• Filters: filters from a system’s perspective and analysis of 1st order, passive RC and RL filters. This includes also analysis of electrical signals in the frequency domain.
  • Amplifiers: amplifiers from a system’s perspective and analysis and application of the Operational Amplifier (Opamp) in four basic configurations;
  • Mechanical Systems; quantities (force, momentum, velocity, torque, angular velocity, power), elements (mass, spring, damper) and their relationships; mechanical sources and mechanical transformers, analysis of dynamic behavior of 1st and 2nd order mechanical systems.
Prerequisites
The following items are deemed prior knowledge. They stem from the Sounds & Circuits course of module 2, Smart Environments.

Students are able to analyse and synthesise electric circuits using the following characteristics, laws, rules and applications:
  • DC and AC,
  • Ohm's law,
  • calculating the total (equivalent) resistance of a network of resistors using the rules for series and parallel combinations of resistors,
  • Kirchhoff's (current and voltage) laws,
  • Voltage division and the voltage divider set-up
Students are able to identify and calculate (analyse) the values of the following variables and their units in electric circuits:
  • Charge Q  or q(t) [C]
  • Current I or i(t) [A]
  • Voltage V or v(t) [V]; herein capital letters denote DC (static) situation and small letters denote ac (dynamic) situation.
Students are familiar with the following electrical elements and their symbolic representations, and know how to calculate their values and implement them in electrical schemes (of models of electrical devices and applications):
  • Ideal Voltage Source
  • Ideal Current Source
  • Resistance (element) and resistor (component) with value R [Ohm]
  • Capacitance (element) and capacitor (component) with value C [F]
  • Inductance (element) and inductor or coil (component) with value L [H]
Students know the I,v relationships of the three passive elements (R, L, C) and can calculate the expression / sketch the graph for current for a known voltage expression/graph and vice versa; this applies to the following wave shapes: square, triangle, sawtooth, sinusoid, exponential, polynomial wave shapes.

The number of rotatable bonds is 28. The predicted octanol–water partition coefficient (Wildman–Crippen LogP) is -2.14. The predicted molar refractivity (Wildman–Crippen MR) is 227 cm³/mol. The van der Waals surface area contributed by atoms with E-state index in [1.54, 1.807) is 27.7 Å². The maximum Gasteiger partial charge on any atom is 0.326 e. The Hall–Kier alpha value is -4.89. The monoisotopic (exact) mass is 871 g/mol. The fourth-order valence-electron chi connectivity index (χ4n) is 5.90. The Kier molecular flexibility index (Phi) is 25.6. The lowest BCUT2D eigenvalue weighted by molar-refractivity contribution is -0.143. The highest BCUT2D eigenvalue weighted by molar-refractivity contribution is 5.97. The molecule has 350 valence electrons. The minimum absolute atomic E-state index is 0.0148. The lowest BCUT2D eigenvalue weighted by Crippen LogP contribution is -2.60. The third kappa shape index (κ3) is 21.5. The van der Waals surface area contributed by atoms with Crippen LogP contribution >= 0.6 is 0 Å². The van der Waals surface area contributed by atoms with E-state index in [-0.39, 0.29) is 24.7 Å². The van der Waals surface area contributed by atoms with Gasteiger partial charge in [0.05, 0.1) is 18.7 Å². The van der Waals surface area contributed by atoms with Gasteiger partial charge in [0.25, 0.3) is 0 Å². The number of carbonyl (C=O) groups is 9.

Students know and can apply the following items of the frequency domain analysis of signals:
  • The interpretation and analysis of a frequency spectrum (amplitude versus frequency) of a signal
  • Periodic signals have line spectra in their spectrum in which there are a fundamental frequency and higher harmonics which have frequencies that are integer multiples of the fundamental frequency.
Background knowledge on electric circuits can be found in Neil Storey, "Electronics, A Systems Approach", 6th edition, Pearson Education Limited, 2017. Chapters of interest are:
  • Chapter 1
  • Chapter 3.1 - 3.7
  • Chapter 4.1 - 4.4, 4.7 - 4.8
  • Chapter 5.1, 5.4 - 5.5, 5.8 -5.9
  • Chapter 6.1 - 6.2
Enrollment via Osiris is only for Creative Technology students.
Voorkennis
See contents
Participating study
Bachelor Creative Technology - VU
Module
Module 3
Verplicht materiaal
Book
Neil Storey, “Electronics, a systems approach”, 6th edition, Pearson Education, Inc, 2017. ISBN-13: 9781292114064, ISBN-10: 1292114061. Book for Introduction to Computer Science (module 1), Sounds & Circuits (module 2) and Intro to Physical Systems
Aanbevolen materiaal
Book
Dynamical Systems for Creative Technology , J. van Amerongen Third edition: 2012, Controllab Products B.V., Enschede, ISBN: 978-90-79499-07-6.
Werkvormen
Hoorcollege
AanwezigheidsplichtJa

Opdracht
AanwezigheidsplichtJa

Overig onderwijs
AanwezigheidsplichtJa

Practicum
AanwezigheidsplichtJa

Vragenuur
AanwezigheidsplichtJa

Werkcollege
AanwezigheidsplichtJa

Workshop
AanwezigheidsplichtJa

Toetsen
Introduction to Physical Systems